Following more than a year-and-a-half of discussion, the State University of New York at New Paltz is poised to rename buildings in one of its complexes. The College Council voted unanimously this week to assign new names to six buildings whose names are connected with slave owners. The college’s president supports the move.
The six buildings at issue are named for Huguenot families who were the first European settlers in New Paltz in 1678, and who owned slaves. Debate surfaced in August 2017, during a time when the nation became engaged in further discourse about removing Confederate statues and changing building names that commemorate or memorialize the era of slavery in America.
A study group of College Council members, faculty, staff, students, alumni and a community member/Historic Huguenot Street Board member recommended the new names, drawing on more than 3,000 survey responses. SUNY New Paltz President Dr. Donald Christian says he feels good about the prolonged, inclusive process on a difficult issue that has led to changing the names of the six Hasbrouck Complex buildings.
“Maybe more so even than changing the building names, the contemplative space that we’re talking about designing to more fully educate students and visitors to campus about the complexity of our history, shared history, much more openly and comprehensively than we have done will perhaps be the bigger outcome,” Christian says.
He offers further details.
“I mean, I have ideas in mind for what that might look like. I’ve formed a working group of faculty, staff, students — faculty with different expertise in educating about race, expertise in set design, public art and sculpture, graphic design. So we’ve got a lot of expertise on there,” says Christian. “The group is already talking about not only a design for the contemplative space, but also how we might integrate that into programming to make full educational use of it in the future.”
That working group was formed about a month ago. Historic Huguenot Street Executive Director Liselle LaFrance says considering a contemplative space and other ways to present a more complete history of the campus and the community is a positive step.
“It’s a little ironic, I’m kind of of two minds because, while I understand how disturbing it was to have the names on those buildings for so many people, it was actually the presence of those names that led to the community-wide discussion about a very important topic. And the other thing that I hope comes out of it is that when the Huguenots arrived, the abhorrent institution of slavery was already well established. I’m making my way down from Albany where the Rensselaers and Schuylers had long embraced that system as a means of economic gain,” LaFrance says. “And so I hope that a broader discussion actually emerges from this kind of parochial view of what was clearly a disturbing period in American history that continues to have its impact today.”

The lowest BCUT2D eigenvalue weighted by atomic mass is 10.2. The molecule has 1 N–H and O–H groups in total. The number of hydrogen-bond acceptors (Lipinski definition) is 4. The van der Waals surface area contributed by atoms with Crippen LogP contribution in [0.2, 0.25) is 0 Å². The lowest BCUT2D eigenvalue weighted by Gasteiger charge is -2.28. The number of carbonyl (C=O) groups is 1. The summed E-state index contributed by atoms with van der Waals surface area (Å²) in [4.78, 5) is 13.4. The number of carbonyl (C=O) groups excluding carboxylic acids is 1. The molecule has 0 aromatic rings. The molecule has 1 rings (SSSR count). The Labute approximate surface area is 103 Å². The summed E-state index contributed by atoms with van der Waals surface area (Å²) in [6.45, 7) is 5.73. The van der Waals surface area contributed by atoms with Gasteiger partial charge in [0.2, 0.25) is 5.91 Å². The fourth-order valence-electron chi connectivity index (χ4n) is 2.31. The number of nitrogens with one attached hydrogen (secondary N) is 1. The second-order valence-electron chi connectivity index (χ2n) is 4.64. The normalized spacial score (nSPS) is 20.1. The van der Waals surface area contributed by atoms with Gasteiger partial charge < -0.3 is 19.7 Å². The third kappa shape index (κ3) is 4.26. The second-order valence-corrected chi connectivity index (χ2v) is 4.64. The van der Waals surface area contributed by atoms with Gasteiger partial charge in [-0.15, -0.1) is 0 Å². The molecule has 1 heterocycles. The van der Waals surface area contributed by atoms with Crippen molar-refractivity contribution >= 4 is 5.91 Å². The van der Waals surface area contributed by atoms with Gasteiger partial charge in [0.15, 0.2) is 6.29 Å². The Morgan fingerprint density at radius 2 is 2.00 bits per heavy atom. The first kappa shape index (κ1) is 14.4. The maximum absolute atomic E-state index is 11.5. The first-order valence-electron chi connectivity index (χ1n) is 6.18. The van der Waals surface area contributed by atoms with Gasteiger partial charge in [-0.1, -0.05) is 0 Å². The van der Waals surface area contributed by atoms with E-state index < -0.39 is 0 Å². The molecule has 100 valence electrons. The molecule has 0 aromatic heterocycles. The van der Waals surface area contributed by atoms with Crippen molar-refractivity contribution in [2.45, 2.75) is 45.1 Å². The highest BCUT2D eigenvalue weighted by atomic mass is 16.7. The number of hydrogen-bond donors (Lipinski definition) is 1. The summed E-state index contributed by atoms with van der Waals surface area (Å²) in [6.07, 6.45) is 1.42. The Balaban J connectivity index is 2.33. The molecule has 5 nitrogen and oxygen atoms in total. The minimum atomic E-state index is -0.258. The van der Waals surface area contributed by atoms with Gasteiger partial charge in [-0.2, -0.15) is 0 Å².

Asked whether the name changes will strain the college’s partnership with Historic Huguenot Street, Christian says the two are great partners.
“For the last several years, they have been making a lot of efforts to tell the Huguenot history more broadly and comprehensively, including the linkage to slavery,” says Christian. “So I’m aware that a lot of the descendants of the Huguenots are disappointed in the name change. We hope we can continue connecting with those people and those families.”
Eli Basch, SUNY New Paltz College Council interim chairperson, spoke during the Council’s March 6 meeting.
“It was hard and difficult with a lot of bumps in the road, but I think the ultimate product is going to be better for the campus community, better for the students and, I think, better going forward as an institution because it will welcome diversity, it will help with a comfort level in the students and, by the same token, give respect to the history of where we are,” says Basch.
Meantime the Board of Trustees must approve the new names. Again, President Christian.
“We’re unable to get to the Board of Trustees this month. They don’t meet in April,” says Christian. “And so we’re hoping that we can take a, have the trustees consider a single resolution both to change the names and to assign these new names to the buildings at their May meeting.”
The approved names carry local geographic significance. Vincent Cozzolino, a member of the SUNY New Paltz College Council, described one of the recommended names during the council’s March 6 meeting.
“And be it further resolved that the dining hall be renamed Peregrine Dining Hall to commemorate the recovery of the peregrine falcon from its virtual eradication in eastern North America in the middle of the 20th century due to pesticide poisoning, symbolizing that positive change is possible,” Cozzolino says.
The others are Shawangunk Hall, Awosting Hall, Minnewaska Hall, Mohonk Hall and Ashokan Hall.